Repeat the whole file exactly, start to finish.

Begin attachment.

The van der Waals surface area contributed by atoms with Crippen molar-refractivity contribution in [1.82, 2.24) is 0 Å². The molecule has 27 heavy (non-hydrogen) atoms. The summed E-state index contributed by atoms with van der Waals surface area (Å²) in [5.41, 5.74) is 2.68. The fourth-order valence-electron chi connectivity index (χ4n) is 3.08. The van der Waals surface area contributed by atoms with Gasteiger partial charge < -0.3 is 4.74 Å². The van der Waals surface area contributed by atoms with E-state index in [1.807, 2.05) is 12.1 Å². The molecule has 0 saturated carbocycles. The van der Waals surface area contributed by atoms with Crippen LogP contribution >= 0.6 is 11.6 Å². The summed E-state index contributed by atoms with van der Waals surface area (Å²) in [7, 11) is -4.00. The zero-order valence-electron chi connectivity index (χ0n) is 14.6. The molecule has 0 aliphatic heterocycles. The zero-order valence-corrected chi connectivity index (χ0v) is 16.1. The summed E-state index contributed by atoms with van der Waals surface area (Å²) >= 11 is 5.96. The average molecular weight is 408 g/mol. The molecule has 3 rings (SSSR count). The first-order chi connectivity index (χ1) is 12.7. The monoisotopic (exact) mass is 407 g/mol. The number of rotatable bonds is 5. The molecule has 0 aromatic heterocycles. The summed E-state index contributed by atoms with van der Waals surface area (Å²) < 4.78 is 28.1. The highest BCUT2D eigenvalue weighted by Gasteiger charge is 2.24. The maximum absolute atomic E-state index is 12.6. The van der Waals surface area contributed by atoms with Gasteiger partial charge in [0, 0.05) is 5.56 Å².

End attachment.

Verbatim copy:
The van der Waals surface area contributed by atoms with Crippen molar-refractivity contribution in [1.82, 2.24) is 0 Å². The molecule has 27 heavy (non-hydrogen) atoms. The summed E-state index contributed by atoms with van der Waals surface area (Å²) in [5.41, 5.74) is 2.68. The fourth-order valence-electron chi connectivity index (χ4n) is 3.08. The van der Waals surface area contributed by atoms with Gasteiger partial charge < -0.3 is 4.74 Å². The van der Waals surface area contributed by atoms with E-state index in [1.807, 2.05) is 12.1 Å². The molecule has 0 saturated carbocycles. The van der Waals surface area contributed by atoms with Crippen LogP contribution >= 0.6 is 11.6 Å². The summed E-state index contributed by atoms with van der Waals surface area (Å²) in [7, 11) is -4.00. The zero-order valence-electron chi connectivity index (χ0n) is 14.6. The molecule has 0 aliphatic heterocycles. The zero-order valence-corrected chi connectivity index (χ0v) is 16.1. The summed E-state index contributed by atoms with van der Waals surface area (Å²) >= 11 is 5.96. The average molecular weight is 408 g/mol. The molecule has 3 rings (SSSR count). The first-order chi connectivity index (χ1) is 12.7. The monoisotopic (exact) mass is 407 g/mol. The number of rotatable bonds is 5. The molecule has 0 aromatic heterocycles. The summed E-state index contributed by atoms with van der Waals surface area (Å²) < 4.78 is 28.1. The highest BCUT2D eigenvalue weighted by Gasteiger charge is 2.24. The maximum absolute atomic E-state index is 12.6. The van der Waals surface area contributed by atoms with Gasteiger partial charge in [0, 0.05) is 5.56 Å².